Erleada-ADT Combo Increases Survival of mCSPC Patients Without Affecting Quality of Life, Phase 3 Trial Shows

Erleada-ADT Combo Increases Survival of mCSPC Patients Without Affecting Quality of Life, Phase 3 Trial Shows

Adding Erleada (apalutamide) to standard androgen deprivation therapy (ADT) increases the survival and delays disease progression in men with metastatic castration-sensitive prostate cancer (mCSPC) — and does so without compromising their quality of life — a Phase 3 clinical trial shows.

Those findings were presented in the poster, “Patient-reported outcomes (PROs) from TITAN: A phase III, randomized, double-blind study of apalutamide (APA) versus placebo (PBO) added to androgen deprivation therapy (ADT) in patients (pts) with metastatic castration-sensitive prostate cancer (mCSPC),” at the European Society for Medical Oncology (ESMO) 2019 Congress, Sept. 27–Oct. 1 in Barcelona, Spain. The results also were published in The Lancet Oncology.

Erleada, developed by Janssen, is a form of hormone therapy that is intended to prevent male hormones from sending chemical signals that stimulate cancer growth; it does so by blocking the activity of androgen receptors. ADT is a standard prostate cancer treatment that lowers the amount of male hormones in the body.

The U.S. Food and Drug Administration (FDA) recently approved Erleada for treating men with metastatic castration-sensitive prostate cancer (mCSPC) whose cancer still responded to ADT.

The decision was based on findings from the randomized, double-blind, placebo-controlled, TITAN Phase 3 clinical trial (NCT02489318).

TITAN enrolled 1,052 adult men with mCSPC who were assigned randomly to receive either Erleada (four tablets of 60 mg, once-a-day) in combination with standard ADT, or a placebo in combination with ADT, in cycles of 28 days.

Patients were included regardless of the extent of their disease, risk of progression and prior docetaxel use, and could be either newly diagnosed with mCSPC or have relapsed metastatic disease after a first diagnosis of localized disease.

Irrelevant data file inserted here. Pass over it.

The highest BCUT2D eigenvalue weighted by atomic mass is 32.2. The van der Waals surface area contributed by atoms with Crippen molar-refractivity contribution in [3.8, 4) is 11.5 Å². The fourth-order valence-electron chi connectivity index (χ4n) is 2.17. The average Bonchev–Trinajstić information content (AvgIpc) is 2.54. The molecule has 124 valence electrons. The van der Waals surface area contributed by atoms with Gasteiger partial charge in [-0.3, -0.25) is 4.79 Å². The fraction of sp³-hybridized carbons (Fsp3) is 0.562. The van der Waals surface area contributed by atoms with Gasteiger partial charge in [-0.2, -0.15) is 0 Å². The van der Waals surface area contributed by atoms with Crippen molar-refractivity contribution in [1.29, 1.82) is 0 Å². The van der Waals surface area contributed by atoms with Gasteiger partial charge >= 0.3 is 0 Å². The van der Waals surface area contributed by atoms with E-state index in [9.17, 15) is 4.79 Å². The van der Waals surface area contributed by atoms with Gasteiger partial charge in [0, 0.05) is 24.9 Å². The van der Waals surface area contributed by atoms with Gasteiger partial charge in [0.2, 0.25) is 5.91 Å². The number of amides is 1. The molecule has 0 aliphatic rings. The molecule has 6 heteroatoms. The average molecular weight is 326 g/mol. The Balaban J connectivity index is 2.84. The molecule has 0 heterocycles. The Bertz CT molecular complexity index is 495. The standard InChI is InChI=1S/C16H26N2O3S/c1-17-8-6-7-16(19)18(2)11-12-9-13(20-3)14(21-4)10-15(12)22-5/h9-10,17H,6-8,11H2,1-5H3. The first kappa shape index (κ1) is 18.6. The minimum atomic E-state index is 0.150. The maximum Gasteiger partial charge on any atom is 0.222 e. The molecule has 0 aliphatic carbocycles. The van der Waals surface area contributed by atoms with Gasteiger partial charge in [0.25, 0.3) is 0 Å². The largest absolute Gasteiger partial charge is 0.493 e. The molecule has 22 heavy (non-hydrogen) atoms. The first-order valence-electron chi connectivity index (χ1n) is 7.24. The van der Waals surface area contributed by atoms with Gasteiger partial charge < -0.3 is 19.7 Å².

The study’s primary goals were to determine patients’ overall survival and radiographic progression-free survival (defined as the time patients lived until showing visible signs of disease progression in radiographs, or dying of any cause, whichever occurred first).

Secondary goals included a series of patient-reported outcomes, such as time to pain progression, defined as the time patients lived until experiencing their first symptoms of pain, or having an aggravation of their current levels of pain (measured by the Brief Pain Inventory-Short Form, or BPI-SF).

Additional patient-reported outcomes included assessments of fatigue (measured by the Brief Fatigue Inventory, or BFI) and overall quality of life (measured by the Euro QoL health status measure, or EQ-5D-5L and the Functional Assessment of Cancer Therapy-Prostate, or FACT-P).

Previous findings from TITAN showed the study met both primary goals, with Erleada-AADT combination increasing overall survival and the time men lived without their disease worsening, compared to ADT alone.

New data from a secondary analysis of TITAN focused on patient-reported outcomes presented at the ESMO Congress. Those showed that Erleada in combination with ADT slowed the median time to worst pain intensity progression from 12.0 months to 19.1 months, even though these differences were regarded as not statistically significant.

The median time to pain interference was not reached in any of the treatment groups, indicating fewer than half of the participants in each group experienced severe pain symptoms that would interfere with their normal daily activities.

Analysis also suggested that patients who reported severe pain at the beginning of the study were more likely to experience improvements with the addition of Erleada.

FACT-P and EQ-5D-5L overall scores indicated that patients’ health-related quality of life (HRQOL) remained stable in both treatment groups throughout the trial. Safety and tolerability assessments indicated the addition of Erleada to ADT did not change patients’ overall tolerability to treatment.

“This analysis of prespecified patient-reported outcome endpoints in TITAN showed that HRQOL did not worsen with the addition of apalutamide to ADT versus placebo for a broad population of patients with metastatic castration-sensitive prostate cancer, including those with high-volume or low-volume disease, previous docetaxel use, previous treatment for localized disease, and previously or newly diagnosed disease,” the investigators wrote.

“This maintenance of HRQOL in patients who were mostly asymptomatic at baseline, taken together with the significantly improved radiographic progression-free survival and overall survival, … and tolerability reported by patients, supports the clinical benefit of apalutamide in a broad patient population with metastatic castration-sensitive prostate cancer,” they stated.